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Signals Equipment

Signals Equipment

Mr. McLeod describes using a telegraph machine and signal lamp in the field, and the need for perfection when signaling. He reflects on the fact that today he only recalls “a couple” letters.

Repairing Phone Lines

Repairing Phone Lines

Mr. McLeod describes the fact that phone wire was vulnerable to shrapnel, and how teams of two would track down and repair any breaks in the wire.

Arresting A 'Friendly' Intruder

Arresting A 'Friendly' Intruder

Mr. McLeod describes being on patrol with his partner and being stalked by an intruder. He hides and then sneaks up behind and captures the stalker who may have been a German dressed in British kit. The intruder turns out to be a member of British 5th Brigade.

A Soldier Turns Veterinarian.

A Soldier Turns Veterinarian.

During a recce for wounded soldiers, Mr. McLeod instead finds a large draught horse with a fist-sized piece of shrapnel in it's shoulder. He removes the large piece of metal and dresses the wound with his own field dressing.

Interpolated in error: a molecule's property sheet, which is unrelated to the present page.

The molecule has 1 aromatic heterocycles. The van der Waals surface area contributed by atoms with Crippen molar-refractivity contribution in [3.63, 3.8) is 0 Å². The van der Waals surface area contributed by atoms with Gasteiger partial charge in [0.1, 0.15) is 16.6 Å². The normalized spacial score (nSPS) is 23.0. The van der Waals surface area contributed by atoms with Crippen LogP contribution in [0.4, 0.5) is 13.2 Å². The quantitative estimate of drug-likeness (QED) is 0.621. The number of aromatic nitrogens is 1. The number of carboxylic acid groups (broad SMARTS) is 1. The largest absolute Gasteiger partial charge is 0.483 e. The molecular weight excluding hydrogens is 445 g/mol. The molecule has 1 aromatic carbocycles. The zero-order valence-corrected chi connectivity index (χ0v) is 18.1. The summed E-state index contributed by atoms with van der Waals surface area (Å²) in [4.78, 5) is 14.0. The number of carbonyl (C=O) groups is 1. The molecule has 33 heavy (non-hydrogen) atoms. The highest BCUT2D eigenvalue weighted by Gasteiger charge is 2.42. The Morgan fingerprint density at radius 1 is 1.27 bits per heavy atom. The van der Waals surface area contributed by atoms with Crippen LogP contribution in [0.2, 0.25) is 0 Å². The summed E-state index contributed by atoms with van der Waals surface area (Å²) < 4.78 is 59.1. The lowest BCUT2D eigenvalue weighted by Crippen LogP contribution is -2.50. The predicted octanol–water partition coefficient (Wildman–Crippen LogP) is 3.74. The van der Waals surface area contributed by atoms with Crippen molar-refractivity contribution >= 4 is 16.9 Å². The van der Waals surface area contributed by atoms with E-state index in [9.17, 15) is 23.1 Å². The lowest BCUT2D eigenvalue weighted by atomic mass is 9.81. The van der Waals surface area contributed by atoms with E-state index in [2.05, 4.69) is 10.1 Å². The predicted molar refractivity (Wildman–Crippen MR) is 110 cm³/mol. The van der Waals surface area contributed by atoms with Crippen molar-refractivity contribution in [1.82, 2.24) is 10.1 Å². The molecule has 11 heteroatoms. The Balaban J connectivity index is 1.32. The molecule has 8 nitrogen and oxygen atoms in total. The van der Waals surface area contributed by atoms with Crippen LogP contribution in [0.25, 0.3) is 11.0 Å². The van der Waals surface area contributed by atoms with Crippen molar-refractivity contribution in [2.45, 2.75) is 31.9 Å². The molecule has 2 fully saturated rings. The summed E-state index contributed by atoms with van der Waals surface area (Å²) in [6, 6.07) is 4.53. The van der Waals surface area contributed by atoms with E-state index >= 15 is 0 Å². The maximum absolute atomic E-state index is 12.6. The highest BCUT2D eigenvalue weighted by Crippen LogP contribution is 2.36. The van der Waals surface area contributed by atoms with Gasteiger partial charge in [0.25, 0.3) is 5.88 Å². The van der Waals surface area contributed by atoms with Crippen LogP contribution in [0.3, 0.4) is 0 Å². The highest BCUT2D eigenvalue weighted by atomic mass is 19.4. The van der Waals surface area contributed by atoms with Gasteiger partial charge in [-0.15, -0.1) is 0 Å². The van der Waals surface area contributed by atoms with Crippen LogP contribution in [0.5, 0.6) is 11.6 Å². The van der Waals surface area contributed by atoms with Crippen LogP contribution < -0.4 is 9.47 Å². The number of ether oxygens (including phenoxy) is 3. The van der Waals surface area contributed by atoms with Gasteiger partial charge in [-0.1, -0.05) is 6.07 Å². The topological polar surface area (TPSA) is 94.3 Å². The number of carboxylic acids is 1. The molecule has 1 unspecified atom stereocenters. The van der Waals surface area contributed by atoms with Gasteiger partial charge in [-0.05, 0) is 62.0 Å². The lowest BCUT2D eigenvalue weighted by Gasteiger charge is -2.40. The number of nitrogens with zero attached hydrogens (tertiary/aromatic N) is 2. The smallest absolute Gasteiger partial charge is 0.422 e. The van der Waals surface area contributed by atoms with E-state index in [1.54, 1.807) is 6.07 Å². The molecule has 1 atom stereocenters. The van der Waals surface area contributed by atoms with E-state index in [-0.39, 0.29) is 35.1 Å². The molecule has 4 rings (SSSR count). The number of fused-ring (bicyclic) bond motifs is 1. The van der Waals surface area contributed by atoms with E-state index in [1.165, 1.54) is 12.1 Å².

Concussion Mines And Gas Shells

Concussion Mines And Gas Shells

Mr. McLeod describes two devastating weapons he witnessed at the Hindenburg Line and afterward. The British used concussion mines which caused their German victims to bloat and die. For their part, the Germans delivered mustard gas via artillery shells.

Rest Area Shelled

Rest Area Shelled

Mr. McLeod describes being on rest leave behind the lines, and the camp being struck by German artillery. Several deaths occur because of the shelling.

German Tears Over a Cheap Watch

German Tears Over a Cheap Watch

Mr. McLeod describes taking a number of German prisoners during an advance. He takes a cheap watch from a prisoner, who cries over the loss. Mr. McLeod reminds the captive that the outcome for him could have been far worse.

Armistice and Six Days Grace

Armistice and Six Days Grace

Mr. McLeod describes the six day withdrawal grace period granted to the German army after the Armistice. As the Allies advance to occupy Germany, they almost catch the Germans.

German Citizens were Welcoming and Cooperative.

German Citizens were Welcoming and Cooperative.

Mr. McLeod discusses the Army of Occupation being billeted in German homes during the winter. He describes sharing food with civilians and, in his case, feeling welcomed like family by his German hosts.

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